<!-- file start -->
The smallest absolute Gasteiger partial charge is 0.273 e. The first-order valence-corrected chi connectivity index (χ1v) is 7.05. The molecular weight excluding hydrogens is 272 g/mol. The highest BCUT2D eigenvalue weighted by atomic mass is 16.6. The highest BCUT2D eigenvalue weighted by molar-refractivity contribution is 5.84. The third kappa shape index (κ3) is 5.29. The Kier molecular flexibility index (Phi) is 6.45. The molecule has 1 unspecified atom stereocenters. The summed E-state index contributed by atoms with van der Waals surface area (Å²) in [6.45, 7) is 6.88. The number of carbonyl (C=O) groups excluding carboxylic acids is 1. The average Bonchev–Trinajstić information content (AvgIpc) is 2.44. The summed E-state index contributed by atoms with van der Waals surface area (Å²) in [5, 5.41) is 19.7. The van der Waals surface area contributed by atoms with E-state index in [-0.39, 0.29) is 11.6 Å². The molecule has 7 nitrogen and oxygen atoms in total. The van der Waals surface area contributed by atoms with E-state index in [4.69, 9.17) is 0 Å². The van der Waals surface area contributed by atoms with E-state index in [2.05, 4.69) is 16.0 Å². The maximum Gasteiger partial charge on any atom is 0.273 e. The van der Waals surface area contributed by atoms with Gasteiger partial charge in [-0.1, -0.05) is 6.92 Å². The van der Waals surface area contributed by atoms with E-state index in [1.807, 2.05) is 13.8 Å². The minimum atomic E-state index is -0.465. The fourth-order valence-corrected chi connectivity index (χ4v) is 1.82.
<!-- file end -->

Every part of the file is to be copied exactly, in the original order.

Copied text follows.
The smallest absolute Gasteiger partial charge is 0.273 e. The first-order valence-corrected chi connectivity index (χ1v) is 7.05. The molecular weight excluding hydrogens is 272 g/mol. The highest BCUT2D eigenvalue weighted by atomic mass is 16.6. The highest BCUT2D eigenvalue weighted by molar-refractivity contribution is 5.84. The third kappa shape index (κ3) is 5.29. The Kier molecular flexibility index (Phi) is 6.45. The molecule has 1 unspecified atom stereocenters. The summed E-state index contributed by atoms with van der Waals surface area (Å²) in [6.45, 7) is 6.88. The number of carbonyl (C=O) groups excluding carboxylic acids is 1. The average Bonchev–Trinajstić information content (AvgIpc) is 2.44. The summed E-state index contributed by atoms with van der Waals surface area (Å²) in [5, 5.41) is 19.7. The van der Waals surface area contributed by atoms with E-state index in [-0.39, 0.29) is 11.6 Å². The molecule has 7 nitrogen and oxygen atoms in total. The van der Waals surface area contributed by atoms with E-state index in [4.69, 9.17) is 0 Å². The van der Waals surface area contributed by atoms with E-state index in [2.05, 4.69) is 16.0 Å². The maximum Gasteiger partial charge on any atom is 0.273 e. The van der Waals surface area contributed by atoms with Gasteiger partial charge in [-0.1, -0.05) is 6.92 Å². The van der Waals surface area contributed by atoms with E-state index in [1.807, 2.05) is 13.8 Å². The minimum atomic E-state index is -0.465. The fourth-order valence-corrected chi connectivity index (χ4v) is 1.82.